One of my favorite places to visit in mid-spring is Lava Beds National Monument, a remote pocket of land at the California-Oregon border. It is covered with the remains of significant volcanic activity which means lots of interesting terrain to explore. At last count they had over 700 known lava tube caves in the park boundary and growing (on my first visit the number was closer to 300). Much of the surrounding national forest is still snowed in and inaccessible at this time of year so the area is quiet and lacking in people – a perfect place to get away for a holiday weekend, as long as you don’t mind a long drive.
We headed up early Friday morning and stopped in Dunsmuir for breakfast at the Cornerstone Bakery (don’t miss their cinnamon roles) before stretching our legs on the short trail to Hedge Creek Falls. I’ve always wanted to see these falls, supposedly saved by locals when the original plan for Highway 5 would have plowed right over it. It’s a quick stop off of Highway 5 – a short walk (5 mins) down a switchbacking trail to the bottom of the falls.
From Dunsmuir we continued on to Klamath Falls (Oregon) for gas and supplies before heading south into Lava Beds. We pulled into the quiet and deserted (save a couple sites) campground around 5pm and got our favorite site with a view across the Monument. There aren’t many places you can do this in California on a holiday weekend! Paige and Greg joined us shortly thereafter and we took a short walk to a nearby backcountry ice cave.
A quick word about the caves in Lava Beds: There are several ‘developed’ caves in the park – i.e. caves that are labeled on maps, have parking areas, and have ladders/steps built into them and sometimes even paths built through them. But for each developed cave there are 50 (known) ‘wild’ backcountry caves. Part of the fun of visiting lava beds is studying the maps and lava flow diagrams to figure out where to find these wild caves. While the developed caves are fun and interesting, there is something much more rewarding about finding them on your own. So this is how we spent Saturday – wandering off-trail to follow several tubes and collapses and exploring the caves along the way.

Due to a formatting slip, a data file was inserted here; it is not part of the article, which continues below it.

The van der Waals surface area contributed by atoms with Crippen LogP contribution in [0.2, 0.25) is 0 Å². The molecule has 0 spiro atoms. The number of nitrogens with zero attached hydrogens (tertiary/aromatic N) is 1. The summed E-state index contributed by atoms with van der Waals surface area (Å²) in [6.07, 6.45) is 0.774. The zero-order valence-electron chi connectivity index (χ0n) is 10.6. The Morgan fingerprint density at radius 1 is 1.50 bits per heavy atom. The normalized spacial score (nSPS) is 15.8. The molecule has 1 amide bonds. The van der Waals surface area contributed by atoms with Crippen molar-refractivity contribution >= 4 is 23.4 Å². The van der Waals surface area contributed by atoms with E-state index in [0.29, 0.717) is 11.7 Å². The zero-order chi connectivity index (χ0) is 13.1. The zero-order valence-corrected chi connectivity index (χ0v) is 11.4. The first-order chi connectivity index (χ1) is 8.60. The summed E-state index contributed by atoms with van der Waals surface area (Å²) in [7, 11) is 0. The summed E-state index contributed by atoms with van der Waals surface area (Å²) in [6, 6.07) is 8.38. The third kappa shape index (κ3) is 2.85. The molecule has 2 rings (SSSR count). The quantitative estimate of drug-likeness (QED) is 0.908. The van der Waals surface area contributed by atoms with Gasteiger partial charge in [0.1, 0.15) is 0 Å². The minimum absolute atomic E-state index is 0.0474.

I’m not including a GPS track of our route – sorry. If you want to find them, the information is out there. You just have to know where to look. And it will likely involve paper maps and books – the web is pretty silent on this topic.
Our first stop was a cave and arch not far off the Lyons trail – this is the easiest one to find.
We followed the collapse trenches for a while and peeked into all the caves we found. Many were basic short lava tubes, but we found one in particular that delighted us. It had a steep descent through lava talus into a deep dark hole where the headlamps couldn’t see. Inside we found bones and a cave register that had only been signed three times (and only by rangers) since 2007.
After our ~11 mile wandering and caving we were back at camp to enjoy a night around the campfire. On Sunday morning it began raining so we packed up and headed out. As we pulled into Valentine Cave, a developed cave on the way out of the park, it turned to snow. After a quick visit to the comparatively warm and dry environment of the lava tube we headed south towards home, making the obligatory visit to McArthur-Burney state park to check out the falls.